First Big Gay Rights Test

Are Federal Hate Crime Laws a Done Deal?

congressWhile the action for gay rights has mostly been focused on state issues so far this year, the first major federal fight for gay rights is beginning to heat up, but many gay activists are already crowing about victory.

The Local Law Enforcement Hate Crimes Prevention Act (which we will now and forever refer to by the unwieldy initialism LLEHCPA), which would authorize the Department of Justice to investigate and prosecute certain bias-motivated crimes based on the victim’s actual or perceived sexual orientation, gender, gender identity, or disability was introduced last week in the House and is expected to be introduced by presidential pooch-giver Ted Kennedy in the Senate.

Everyone says they have the votes, but does a filibuster loom?

The Washington Blade spoke with HRC director Joe Solomonese, whose group has set-up a website called Fight Hate Now to raise awareness about the bill. According to the Blade:

“Solmonese said he still thinks it’s possible for Obama to sign the measure within the six-month timeline.

“I would think that if it happened slightly outside of that first six-month period, it would be a matter of scheduling the vote in both chambers and nothing more than that,” he said.

Solmonese … said [he] expected a House floor vote on the legislation later this month or in May, but the timeline was less clear in the U.S. Senate.

“Getting some signals in terms of when the House is moving,” Solmonese said, “will help inform what’s going to happen in the Senate.”

tedkennedywikipediaimageThe legislation will be the first major test of how willing the Democratically controlled Congress is to take up LGBT rights-focused discrimination. Previously, Kennedy tried introducing a similar measure by attaching it to a defense spending bill to no avail. As optimistic as many Washington insiders are, there are several factors at work which could derail the bill:

Gay-focused LGBT legislation has no cover

LGBT issues have typically been woven into other bills to provide a level of protection against Republicans seeking to vote the issue down. The straight-up-the-middle approach is a relatively new one for LGBT legislation and when it’s been attempted in the past, it usually fails. The flip side of this is that by having a ‘pure bill’, you’ll get elected officials putting themselves on the record as either for or against gay rights. Legislators may think twice about voting against the hate crimes bill now that the gay community has shown itself capable of organizing loud, vocal and often politically damaging protests.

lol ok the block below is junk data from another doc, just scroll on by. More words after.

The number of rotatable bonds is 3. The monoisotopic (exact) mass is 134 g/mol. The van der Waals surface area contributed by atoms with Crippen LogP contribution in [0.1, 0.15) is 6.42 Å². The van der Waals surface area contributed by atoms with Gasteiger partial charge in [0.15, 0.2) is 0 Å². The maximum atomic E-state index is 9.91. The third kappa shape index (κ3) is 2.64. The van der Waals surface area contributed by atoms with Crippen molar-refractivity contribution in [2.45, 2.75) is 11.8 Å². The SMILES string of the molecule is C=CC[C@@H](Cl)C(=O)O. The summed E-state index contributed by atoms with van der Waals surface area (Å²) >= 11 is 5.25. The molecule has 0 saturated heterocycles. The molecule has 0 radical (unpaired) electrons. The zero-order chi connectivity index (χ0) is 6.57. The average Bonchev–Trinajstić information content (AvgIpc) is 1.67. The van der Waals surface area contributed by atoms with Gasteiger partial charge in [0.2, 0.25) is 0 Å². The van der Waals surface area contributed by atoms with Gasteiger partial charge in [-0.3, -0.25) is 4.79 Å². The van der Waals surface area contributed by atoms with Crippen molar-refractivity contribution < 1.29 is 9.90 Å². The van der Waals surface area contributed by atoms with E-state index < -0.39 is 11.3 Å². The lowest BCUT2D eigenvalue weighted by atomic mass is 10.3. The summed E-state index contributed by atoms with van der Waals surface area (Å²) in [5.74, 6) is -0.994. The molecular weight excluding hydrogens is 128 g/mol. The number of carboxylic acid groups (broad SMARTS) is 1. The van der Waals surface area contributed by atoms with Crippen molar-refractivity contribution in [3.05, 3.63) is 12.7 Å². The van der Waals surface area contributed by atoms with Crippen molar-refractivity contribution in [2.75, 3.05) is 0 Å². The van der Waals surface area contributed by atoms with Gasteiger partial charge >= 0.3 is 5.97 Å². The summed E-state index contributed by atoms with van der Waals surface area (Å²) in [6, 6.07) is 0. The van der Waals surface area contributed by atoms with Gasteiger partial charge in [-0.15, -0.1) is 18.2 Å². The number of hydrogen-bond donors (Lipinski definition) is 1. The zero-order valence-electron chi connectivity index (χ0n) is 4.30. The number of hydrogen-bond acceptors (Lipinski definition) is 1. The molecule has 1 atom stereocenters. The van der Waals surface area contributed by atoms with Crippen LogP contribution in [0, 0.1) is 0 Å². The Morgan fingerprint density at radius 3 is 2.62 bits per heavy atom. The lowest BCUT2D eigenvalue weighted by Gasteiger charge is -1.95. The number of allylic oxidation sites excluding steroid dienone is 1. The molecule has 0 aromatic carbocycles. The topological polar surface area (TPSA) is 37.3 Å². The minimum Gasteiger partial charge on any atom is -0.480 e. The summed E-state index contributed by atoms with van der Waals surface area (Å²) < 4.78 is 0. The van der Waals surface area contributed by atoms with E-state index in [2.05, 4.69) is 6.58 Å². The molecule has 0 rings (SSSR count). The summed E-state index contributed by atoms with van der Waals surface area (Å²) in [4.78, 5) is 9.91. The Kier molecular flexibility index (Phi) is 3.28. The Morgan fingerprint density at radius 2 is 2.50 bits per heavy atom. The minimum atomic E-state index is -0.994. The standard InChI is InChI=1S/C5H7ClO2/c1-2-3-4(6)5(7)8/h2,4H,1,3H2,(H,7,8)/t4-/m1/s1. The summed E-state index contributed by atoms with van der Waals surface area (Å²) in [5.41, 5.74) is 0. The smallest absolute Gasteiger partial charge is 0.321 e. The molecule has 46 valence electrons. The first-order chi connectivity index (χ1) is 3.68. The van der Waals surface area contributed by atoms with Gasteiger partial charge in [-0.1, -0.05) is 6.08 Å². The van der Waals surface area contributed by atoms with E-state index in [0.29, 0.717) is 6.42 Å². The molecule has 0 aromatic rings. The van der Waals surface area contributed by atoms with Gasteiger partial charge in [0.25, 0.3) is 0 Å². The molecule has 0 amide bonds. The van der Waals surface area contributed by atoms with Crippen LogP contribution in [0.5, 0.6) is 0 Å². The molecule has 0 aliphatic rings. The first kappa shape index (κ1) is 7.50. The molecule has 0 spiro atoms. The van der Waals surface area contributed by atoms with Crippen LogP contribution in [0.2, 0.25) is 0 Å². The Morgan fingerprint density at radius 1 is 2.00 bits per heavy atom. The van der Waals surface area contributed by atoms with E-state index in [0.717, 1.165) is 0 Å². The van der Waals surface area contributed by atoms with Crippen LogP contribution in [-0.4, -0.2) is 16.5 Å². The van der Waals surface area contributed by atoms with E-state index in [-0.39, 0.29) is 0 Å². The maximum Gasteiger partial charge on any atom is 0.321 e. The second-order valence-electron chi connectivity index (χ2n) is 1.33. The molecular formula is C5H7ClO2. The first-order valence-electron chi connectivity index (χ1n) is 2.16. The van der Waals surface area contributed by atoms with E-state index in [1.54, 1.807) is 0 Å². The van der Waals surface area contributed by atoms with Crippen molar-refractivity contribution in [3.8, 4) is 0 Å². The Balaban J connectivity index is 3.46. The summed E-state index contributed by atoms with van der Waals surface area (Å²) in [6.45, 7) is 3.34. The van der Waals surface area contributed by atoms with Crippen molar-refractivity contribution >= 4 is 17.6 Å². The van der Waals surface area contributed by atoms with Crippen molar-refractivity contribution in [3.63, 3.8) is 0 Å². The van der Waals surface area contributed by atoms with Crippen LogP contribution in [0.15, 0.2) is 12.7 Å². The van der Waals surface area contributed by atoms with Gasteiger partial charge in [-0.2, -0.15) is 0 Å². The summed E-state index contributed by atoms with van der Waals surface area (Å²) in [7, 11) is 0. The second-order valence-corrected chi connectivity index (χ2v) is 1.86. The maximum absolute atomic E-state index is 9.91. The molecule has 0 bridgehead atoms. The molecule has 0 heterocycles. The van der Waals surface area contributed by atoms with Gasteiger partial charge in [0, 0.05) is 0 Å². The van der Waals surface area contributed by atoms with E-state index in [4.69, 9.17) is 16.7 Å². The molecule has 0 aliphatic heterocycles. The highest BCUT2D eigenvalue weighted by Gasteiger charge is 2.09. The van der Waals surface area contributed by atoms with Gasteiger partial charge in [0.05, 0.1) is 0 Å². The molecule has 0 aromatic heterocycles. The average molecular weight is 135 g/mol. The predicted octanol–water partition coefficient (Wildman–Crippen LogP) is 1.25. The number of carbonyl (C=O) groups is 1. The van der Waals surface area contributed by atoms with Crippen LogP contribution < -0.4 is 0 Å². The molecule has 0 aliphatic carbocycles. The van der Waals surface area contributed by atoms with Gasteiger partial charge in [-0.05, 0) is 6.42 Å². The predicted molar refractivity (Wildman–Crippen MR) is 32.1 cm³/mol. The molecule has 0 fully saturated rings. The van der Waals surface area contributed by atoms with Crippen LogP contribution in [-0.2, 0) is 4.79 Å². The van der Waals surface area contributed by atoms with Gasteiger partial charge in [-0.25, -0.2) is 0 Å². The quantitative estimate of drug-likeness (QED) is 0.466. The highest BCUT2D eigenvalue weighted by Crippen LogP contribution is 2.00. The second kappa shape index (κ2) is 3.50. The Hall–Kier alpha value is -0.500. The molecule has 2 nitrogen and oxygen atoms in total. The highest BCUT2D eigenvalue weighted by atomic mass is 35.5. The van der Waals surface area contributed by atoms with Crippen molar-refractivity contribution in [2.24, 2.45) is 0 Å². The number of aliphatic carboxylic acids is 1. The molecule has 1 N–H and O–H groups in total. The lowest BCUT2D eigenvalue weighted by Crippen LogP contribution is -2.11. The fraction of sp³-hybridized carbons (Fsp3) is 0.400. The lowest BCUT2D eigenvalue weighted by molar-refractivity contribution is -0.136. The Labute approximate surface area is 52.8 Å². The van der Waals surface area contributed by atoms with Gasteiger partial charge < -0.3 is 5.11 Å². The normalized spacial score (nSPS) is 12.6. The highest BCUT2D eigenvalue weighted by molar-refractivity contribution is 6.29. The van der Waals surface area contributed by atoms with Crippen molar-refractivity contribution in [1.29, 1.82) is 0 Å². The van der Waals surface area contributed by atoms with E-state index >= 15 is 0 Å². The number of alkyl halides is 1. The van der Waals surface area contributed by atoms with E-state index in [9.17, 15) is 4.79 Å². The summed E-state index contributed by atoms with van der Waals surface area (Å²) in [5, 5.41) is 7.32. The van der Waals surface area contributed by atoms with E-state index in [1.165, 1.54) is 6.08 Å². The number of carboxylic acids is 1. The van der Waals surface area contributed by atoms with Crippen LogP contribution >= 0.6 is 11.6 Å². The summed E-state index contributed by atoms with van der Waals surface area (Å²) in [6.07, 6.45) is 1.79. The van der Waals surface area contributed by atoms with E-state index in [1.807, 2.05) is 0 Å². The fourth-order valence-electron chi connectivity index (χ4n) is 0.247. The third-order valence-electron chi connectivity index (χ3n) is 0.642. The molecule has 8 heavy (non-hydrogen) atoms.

The power of the grassroots gay community to enable more mainstream gay efforts is sort of ironic, considering the bad blood between the two factions of the gay political movement, but in practice, they can have quite a one-two punch.

Don’t assume all Democrats will vote for a gay rights bill

A Democrat in Texas is a far cry from a Democrat in New York and without cover, Democrats representing more conservative districts will need some cajoling to vote for a bill their opponent could use against them in the next election. The solution here isn’t to hide the bill, but rather for Congressional leaders and LGBT activists to help educate district and state voters about the bill and frame the debate before the right has an opportunity to do so.

HRC is doing this in a way through their website– it’s easy for local constituents to write their representative urging they support the bill, but as it winds its way through Congress, LGBT must be willing to do more. Targeted television ads as well as grassroots canvassing in suspect districts– as well as moderate Republican strongholds– could be critical come roll call time.

Republicans (even gay Republicans!) oppose the bill

Yes, Virginia, there are still Republicans in D.C. and they’re pretty angry and bitter at the moment. The more ostracized G.O.P. voters feel from the political process, the more likely they are to embrace conservative values. Suffice it to say, currently, the social conservatives dominate the conversation. Already, Republican Texas Congressman Louie Gohmert is speaking out on the House floor against the bill, saying:

“Many people do not understand the Christian heart because they just don’t like people that disagree with them. Whereas the true Christian heart can disagree with people and love them, love them deeply, and be willing to give their lives for them… We are not going to protect religious speech because you can go after a minister who says relations outside of a marriage of a man and a woman [are] wrong. Someone goes out after hearing that, shoots somebody, and then [argues] ‘The preacher told me it was wrong. That’s what induced me to do that — the sermons, the Bible teachings, what not.'”

Even members of the newly formed GOProud have spoken out against the bill, considering “all crimes to be hate crimes.” It’s an old saw, but expect it to be repeated. The GOP may have moderated its stance from outright hatred to a sort of queasy compassionate dislike of the gay community, but many still believe that legislative gay bashing is a political winner back at home. With little to lose, the threat of a filibuster can’t be ignored.

Do you think federal hate crimes legislation can get passed all on its own in Congress? How much of a litmus test is it for future legislation? Should Obama use some if his political clout to speak out in the bill’s favor? How much do you want to bet he will?